Tag Archives: Standards

Saving Massive IE Headaches

It shouldn’t surprise you that I’m still working on Hawgrade–now called “Gradesolve.” I’ve been making a huge amount of progress with it. Well, I suppose I should say “was making a huge amount of progress.” Today was my dreaded IE day: I’ve been testing everything in Internet Explorer.

Most of my time has been spent with the heart of the Gradesolve experience, the “Magic Editor JavaScript Engine (from Hell),” which I have lovingly named magic_editor.js. A surprising amount of the code has worked flawlessly; most of the changes resulted in something that was better in every browser (A big one was updating some jQuery .css() calls to use .offset()). My updates were coming with relative ease (read: I do not enjoy making my code cater to imaginary standards) until I hit a major snafu with the Twitter Bootstrap modal.

The problem was simple: it didn’t work. Not working, however, is easy to fix. The bigger problem was that the modal worked in the Bootstrap documentation. I was at a loss; I spent hours digging through my code, making messy tweaks, and was on the brink of throwing out the comment editing functionality when I finally decided to look at what was going on with the browser standards inside the iframe in which the magic editor does its magic.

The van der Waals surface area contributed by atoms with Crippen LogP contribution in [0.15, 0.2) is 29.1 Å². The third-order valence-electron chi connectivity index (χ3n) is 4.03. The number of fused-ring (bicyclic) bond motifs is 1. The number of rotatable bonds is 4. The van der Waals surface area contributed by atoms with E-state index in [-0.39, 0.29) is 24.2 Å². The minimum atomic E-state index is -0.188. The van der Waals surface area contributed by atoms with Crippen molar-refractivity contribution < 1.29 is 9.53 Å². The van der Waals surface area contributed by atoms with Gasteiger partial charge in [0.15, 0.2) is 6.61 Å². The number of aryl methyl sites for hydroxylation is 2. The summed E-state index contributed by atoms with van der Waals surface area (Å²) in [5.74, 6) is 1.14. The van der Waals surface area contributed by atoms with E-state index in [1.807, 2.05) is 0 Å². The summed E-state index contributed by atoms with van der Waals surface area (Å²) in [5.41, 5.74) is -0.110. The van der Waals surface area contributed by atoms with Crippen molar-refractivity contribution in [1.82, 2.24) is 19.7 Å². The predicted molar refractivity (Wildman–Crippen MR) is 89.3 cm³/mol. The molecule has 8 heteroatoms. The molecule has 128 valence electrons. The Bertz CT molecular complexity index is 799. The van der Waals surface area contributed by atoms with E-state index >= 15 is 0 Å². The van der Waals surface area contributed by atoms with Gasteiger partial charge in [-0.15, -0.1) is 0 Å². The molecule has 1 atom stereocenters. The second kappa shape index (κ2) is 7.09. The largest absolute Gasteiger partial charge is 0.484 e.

I’ll give those of you who’ve had to go through this the doctype of the page that was inside the iframe (generated by an outside source):

<!DOCTYPE HTML PUBLIC "-//W3C//DTD HTML 4.0 Transitional//EN">

Yep. WHEN I USED IE VERSION 8 OR OLDER, THE DOCUMENT MODE WAS SET TO IE5 QUIRKS. That’s the rough equivalent of trying to run an iOS app on MS-DOS. It’s not going to work.

Luckily, the fix is relatively easy. I added this to the head of my page (it is not feasible to change the doctype of the served page):

<meta http-equiv='X-UA-Compatible' content='IE=edge'>

That forces IE to render in whatever the latest and greatest document mode for the browser mode is.